This week, a violent customer who stabbed two pharmacists appears in court, New Zealand sees a new pharmacy group for its Pacific population and a promise of no post-Brexit meds shortages
London, UK: The British government has warned pharmacists not to stockpile drugs in the lead-up to Brexit in March 2019 as it is working with manufacturers to secure six weeks’ worth of medicine stocks, according to the Pharmaceutical Journal.
Matt Hancock, the secretary of state for health and social care, said last week (23 August) that the government was taking steps to ensure an additional six-weeks’ supply of medicines will be available in the UK, following a medicines scheme being agreed with manufacturers, to protect supply.
He also warned, in a letter sent to community pharmacies, GPs and NHS organisations,that any over-ordering of medicines would be “investigated and followed up with the relevant chief or responsible pharmacist directly”.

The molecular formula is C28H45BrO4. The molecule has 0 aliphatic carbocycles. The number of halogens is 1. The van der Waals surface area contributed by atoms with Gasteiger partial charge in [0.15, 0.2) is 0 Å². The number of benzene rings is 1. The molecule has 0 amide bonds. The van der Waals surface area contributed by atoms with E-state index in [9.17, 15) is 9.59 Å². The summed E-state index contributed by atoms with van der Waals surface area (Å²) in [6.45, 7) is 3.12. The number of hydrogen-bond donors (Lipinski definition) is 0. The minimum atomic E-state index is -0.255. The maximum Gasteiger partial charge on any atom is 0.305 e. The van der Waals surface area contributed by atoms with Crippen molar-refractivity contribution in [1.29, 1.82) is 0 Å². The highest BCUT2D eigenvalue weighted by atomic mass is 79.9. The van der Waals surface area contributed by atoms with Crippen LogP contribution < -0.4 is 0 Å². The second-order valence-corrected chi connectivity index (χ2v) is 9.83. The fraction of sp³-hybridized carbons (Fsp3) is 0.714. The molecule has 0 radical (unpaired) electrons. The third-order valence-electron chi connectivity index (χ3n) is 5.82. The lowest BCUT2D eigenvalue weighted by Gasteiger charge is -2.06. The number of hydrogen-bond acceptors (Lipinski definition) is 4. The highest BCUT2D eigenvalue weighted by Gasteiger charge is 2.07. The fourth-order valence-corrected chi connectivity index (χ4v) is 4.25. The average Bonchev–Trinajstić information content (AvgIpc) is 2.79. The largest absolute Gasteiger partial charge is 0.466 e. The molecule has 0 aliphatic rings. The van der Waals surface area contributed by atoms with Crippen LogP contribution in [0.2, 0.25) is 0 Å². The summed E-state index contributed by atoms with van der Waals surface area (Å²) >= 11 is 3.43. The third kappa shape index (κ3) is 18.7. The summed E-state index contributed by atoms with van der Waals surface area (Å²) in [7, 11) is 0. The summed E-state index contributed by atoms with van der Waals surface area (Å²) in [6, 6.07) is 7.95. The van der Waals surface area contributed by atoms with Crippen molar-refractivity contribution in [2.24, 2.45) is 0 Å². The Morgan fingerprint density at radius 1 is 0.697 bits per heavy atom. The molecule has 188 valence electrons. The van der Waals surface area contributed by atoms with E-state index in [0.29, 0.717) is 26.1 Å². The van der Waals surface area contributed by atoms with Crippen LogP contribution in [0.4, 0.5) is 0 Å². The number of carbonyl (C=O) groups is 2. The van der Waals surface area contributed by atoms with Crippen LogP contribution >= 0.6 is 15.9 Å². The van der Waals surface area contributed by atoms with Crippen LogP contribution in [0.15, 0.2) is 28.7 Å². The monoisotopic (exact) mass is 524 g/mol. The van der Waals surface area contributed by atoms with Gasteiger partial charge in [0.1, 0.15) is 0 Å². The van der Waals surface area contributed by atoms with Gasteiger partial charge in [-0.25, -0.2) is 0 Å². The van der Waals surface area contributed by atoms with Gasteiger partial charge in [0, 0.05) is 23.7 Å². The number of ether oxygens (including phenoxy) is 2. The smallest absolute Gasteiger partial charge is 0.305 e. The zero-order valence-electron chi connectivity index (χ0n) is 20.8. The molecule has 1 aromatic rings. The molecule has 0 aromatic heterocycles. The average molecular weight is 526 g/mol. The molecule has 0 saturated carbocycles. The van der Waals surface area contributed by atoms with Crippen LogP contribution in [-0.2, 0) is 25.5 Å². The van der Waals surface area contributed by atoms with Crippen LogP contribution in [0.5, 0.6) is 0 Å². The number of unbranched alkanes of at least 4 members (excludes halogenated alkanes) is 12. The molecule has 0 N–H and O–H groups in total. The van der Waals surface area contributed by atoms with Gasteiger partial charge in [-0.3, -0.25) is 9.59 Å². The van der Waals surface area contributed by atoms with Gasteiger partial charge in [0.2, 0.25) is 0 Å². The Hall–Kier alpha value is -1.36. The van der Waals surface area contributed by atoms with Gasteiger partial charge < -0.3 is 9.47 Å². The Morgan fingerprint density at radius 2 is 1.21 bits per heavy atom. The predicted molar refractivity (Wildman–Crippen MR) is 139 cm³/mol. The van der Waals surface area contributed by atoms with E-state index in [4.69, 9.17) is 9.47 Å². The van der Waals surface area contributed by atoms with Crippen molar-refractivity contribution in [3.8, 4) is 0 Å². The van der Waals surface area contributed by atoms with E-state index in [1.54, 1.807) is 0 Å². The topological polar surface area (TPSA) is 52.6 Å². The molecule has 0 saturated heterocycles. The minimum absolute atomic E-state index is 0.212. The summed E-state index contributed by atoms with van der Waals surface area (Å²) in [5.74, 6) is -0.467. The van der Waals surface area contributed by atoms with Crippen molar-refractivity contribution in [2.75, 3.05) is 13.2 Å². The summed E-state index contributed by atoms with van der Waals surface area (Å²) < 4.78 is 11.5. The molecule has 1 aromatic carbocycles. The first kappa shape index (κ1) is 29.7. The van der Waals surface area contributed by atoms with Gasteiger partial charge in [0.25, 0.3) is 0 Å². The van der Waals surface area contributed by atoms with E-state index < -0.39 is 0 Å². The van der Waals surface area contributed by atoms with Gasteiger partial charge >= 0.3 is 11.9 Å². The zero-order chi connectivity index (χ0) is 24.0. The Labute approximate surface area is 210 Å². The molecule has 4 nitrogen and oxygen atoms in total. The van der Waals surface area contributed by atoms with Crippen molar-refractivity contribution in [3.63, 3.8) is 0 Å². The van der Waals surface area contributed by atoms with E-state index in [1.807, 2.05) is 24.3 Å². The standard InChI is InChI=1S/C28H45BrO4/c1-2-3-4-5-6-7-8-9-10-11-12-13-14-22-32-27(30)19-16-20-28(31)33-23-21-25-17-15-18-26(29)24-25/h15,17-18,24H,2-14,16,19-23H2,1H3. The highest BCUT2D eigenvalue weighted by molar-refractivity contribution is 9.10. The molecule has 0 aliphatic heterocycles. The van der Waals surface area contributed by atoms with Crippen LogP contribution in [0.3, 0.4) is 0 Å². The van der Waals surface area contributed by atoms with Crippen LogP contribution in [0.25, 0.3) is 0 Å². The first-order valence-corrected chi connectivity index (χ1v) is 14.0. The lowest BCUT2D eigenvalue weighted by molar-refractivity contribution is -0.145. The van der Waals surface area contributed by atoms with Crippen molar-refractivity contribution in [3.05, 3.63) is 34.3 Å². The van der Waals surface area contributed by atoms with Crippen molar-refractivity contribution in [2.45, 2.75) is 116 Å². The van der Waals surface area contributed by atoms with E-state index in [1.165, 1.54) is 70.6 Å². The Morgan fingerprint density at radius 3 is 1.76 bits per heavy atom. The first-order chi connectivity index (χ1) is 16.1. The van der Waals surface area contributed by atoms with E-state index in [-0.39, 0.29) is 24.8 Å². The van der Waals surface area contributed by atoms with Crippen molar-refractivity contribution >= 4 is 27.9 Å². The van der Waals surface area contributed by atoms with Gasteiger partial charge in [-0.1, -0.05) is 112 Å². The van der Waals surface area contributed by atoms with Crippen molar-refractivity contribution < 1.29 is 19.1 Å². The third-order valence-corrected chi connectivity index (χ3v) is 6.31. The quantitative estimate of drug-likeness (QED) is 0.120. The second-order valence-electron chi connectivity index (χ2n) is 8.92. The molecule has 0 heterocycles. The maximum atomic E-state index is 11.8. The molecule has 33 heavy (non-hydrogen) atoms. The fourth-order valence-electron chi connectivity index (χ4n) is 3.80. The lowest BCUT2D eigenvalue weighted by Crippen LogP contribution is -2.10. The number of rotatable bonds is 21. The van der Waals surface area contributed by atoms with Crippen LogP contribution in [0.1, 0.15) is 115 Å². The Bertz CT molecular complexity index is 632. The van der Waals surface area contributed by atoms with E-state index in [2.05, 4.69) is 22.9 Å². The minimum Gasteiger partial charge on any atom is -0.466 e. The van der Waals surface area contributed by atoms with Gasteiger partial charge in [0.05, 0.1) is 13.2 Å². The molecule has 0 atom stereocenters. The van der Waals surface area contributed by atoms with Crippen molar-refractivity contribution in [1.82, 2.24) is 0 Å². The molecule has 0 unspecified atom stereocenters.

“Hospitals, GPs and community pharmacies throughout the UK do not need to take any steps to stockpile additional medicines, beyond their business as usual stock levels,” Mr Hancock said in the letter.
“There is also no need for clinicians to write longer NHS prescriptions. Local stockpiling is not necessary and any incidences involving the over-ordering of medicines will be investigated and followed up with the relevant chief or responsible pharmacist directly.”
Ash Soni, president of the Royal Pharmaceutical Society, welcomed the promise of an extra six-weeks’ supply of medicines.
“The fact that the government thinks it will be able to manage things is really good. I’m glad that we have got some clarification,” he said.
Belfast, Northern Ireland: A man who stabbed two Belfast pharmacists while trying to steal tramadol has been handed a six-year prison sentence.